The Six O’Clock News: Examining the Bigger Picture of the Oscar Pistorius Trial (Mostly Unscientifically) So that You Don’t Have To!

I haven’t been sure what to talk about today because the week’s big news, Ukraine, is changing so fast that a blog would be redundant in about twenty minutes. In a lot of ways so would the Oscar Pistorius trial but Ruby and I were talking earlier about aspects of it, so let’s have a go. Not at the ‘this could be a crime drama’ element – though it could which is unnerving – nor the ‘he shot her deliberately! Ah no he didn’t’ element (let’s let the courts decide).

The thing that I haven’t seen anyone talking about, unless it’s just on blogs like this  (which I don’t read because this is exhausting enough, is that bad?), is that the basic story of ‘person shoots other person apparently by accident and turns out to have a propensity for firearms’ is really similar to the stories that come out of the USA seemingly every week. This CBS bulletin explains that a man was charged with aggravated manslaughter of his three-year-old this week after she accidentally shot herself. A five-year-old’s death from a gunshot wound is believed to be accidental according to ABC. WPXI reports that a three-year-old has been hospitalised after accidentally shooting himself. All of those stories are from this week.

In terms of analysis, I reckon those stories raise two questions. One: why, if people own guns, are they loaded in places that small children can reach? If you feel that you need to own a firearm for sport, there is absolutely no reason why you can’t keep it in a purpose-built gun cupboard, preferably not loaded until you go out to shoot some deer or whatever. Children are generally smarter than adults in terms of the meaning of life but the best of them are usually kept out of anything that’s bigger than they are and difficult to open. Two: if you feel that you need a firearm for self-protection, as I believe is the general reason why South Africans own them and Americans won’t ever stop owning them, why can you not take half a minute to check that your gun is on your person and not anywhere a small child could reach? Let’s face it, your aim and judgement about when to pull the trigger is probably better than your toddler’s even if you are paranoid.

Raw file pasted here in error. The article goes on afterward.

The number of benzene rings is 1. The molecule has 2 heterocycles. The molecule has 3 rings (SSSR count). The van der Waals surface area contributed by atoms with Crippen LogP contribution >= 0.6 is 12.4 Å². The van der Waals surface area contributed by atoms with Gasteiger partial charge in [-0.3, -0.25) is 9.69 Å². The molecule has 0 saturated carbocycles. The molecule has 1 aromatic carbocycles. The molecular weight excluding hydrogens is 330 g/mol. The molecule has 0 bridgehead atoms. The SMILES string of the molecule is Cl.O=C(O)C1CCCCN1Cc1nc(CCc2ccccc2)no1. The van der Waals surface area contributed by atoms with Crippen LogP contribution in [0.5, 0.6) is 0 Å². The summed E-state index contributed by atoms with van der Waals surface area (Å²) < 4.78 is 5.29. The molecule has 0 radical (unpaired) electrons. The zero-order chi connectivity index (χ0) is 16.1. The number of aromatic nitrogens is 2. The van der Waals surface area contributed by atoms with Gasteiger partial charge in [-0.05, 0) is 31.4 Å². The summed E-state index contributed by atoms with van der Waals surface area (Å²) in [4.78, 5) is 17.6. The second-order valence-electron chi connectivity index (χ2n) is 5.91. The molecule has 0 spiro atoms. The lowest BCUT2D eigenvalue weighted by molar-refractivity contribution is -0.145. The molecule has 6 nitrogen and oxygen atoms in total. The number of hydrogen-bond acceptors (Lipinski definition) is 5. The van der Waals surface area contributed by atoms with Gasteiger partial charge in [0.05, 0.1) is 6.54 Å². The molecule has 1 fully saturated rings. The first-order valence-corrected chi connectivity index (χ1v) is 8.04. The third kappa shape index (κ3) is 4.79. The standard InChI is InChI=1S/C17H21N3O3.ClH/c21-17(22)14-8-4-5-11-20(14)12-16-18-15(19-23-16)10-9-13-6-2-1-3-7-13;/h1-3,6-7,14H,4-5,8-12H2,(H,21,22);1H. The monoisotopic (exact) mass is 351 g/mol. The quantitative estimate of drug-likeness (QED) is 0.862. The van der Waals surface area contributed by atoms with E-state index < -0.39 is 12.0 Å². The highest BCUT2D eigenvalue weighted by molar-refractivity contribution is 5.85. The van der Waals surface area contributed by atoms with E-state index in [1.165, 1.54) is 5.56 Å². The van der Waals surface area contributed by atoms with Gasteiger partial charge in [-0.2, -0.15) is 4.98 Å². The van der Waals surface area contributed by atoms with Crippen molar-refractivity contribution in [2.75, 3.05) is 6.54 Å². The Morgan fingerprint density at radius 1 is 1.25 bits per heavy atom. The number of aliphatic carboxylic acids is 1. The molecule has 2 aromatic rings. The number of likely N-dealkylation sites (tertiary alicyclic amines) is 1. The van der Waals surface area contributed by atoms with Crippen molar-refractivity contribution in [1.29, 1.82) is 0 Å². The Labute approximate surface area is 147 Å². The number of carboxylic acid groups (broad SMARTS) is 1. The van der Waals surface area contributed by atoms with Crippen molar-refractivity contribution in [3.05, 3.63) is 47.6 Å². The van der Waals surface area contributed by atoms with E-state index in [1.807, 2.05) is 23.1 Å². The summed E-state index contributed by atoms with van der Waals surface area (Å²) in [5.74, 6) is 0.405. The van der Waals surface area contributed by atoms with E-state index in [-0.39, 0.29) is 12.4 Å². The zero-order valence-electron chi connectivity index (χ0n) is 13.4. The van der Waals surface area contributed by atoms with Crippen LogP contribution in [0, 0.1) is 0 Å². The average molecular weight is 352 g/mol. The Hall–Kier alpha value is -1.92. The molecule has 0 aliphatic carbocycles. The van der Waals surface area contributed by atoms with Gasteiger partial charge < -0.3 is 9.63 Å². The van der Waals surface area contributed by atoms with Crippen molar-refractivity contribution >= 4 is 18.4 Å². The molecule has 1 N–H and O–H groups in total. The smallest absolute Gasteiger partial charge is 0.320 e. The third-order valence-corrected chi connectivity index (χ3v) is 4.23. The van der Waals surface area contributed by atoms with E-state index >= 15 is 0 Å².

By the way, according to this fun map, America and the Yemen have the highest number of guns per hundred people and Colombia has the highest percentage of homicides by firearm. Yay. So, as good politics students, we’re going to discuss what these statistics imply. Here is a handy and completely unscientific list:

  1. A large number of people feel that it is in their best interest to own a firearm.
  2. Presumably this is because of their area’s crime rate and general safety atmosphere. Car jackings are so common in South Africa that one insurance company won’t cover a certain type of VW Golf because they’re too easy to jack. Taking steps toward self preservation is a-okay, right?
  3. Like the knife crime situation in the UK, owning a gun is probably more likely to get you hurt than to hurt other people who want to hurt you, which adds to the shitty aura of gun ownership.
  4. Nobody wins except gun manufacturers.